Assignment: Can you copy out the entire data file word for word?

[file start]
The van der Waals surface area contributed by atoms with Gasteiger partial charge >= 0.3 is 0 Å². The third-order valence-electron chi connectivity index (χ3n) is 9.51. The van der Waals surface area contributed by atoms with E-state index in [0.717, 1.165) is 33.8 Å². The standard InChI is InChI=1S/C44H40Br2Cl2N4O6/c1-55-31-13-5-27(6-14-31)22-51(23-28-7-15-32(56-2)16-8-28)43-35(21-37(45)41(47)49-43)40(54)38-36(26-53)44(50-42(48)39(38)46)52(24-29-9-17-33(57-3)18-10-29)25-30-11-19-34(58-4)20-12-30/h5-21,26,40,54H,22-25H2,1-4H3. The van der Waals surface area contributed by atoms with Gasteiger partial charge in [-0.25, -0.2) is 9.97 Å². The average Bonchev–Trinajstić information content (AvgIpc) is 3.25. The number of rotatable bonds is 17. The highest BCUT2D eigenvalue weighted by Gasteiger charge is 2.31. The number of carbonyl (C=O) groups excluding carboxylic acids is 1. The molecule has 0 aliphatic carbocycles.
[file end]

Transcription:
The van der Waals surface area contributed by atoms with Gasteiger partial charge >= 0.3 is 0 Å². The third-order valence-electron chi connectivity index (χ3n) is 9.51. The van der Waals surface area contributed by atoms with E-state index in [0.717, 1.165) is 33.8 Å². The standard InChI is InChI=1S/C44H40Br2Cl2N4O6/c1-55-31-13-5-27(6-14-31)22-51(23-28-7-15-32(56-2)16-8-28)43-35(21-37(45)41(47)49-43)40(54)38-36(26-53)44(50-42(48)39(38)46)52(24-29-9-17-33(57-3)18-10-29)25-30-11-19-34(58-4)20-12-30/h5-21,26,40,54H,22-25H2,1-4H3. The van der Waals surface area contributed by atoms with Gasteiger partial charge in [-0.25, -0.2) is 9.97 Å². The average Bonchev–Trinajstić information content (AvgIpc) is 3.25. The number of rotatable bonds is 17. The highest BCUT2D eigenvalue weighted by Gasteiger charge is 2.31. The number of carbonyl (C=O) groups excluding carboxylic acids is 1. The molecule has 0 aliphatic carbocycles.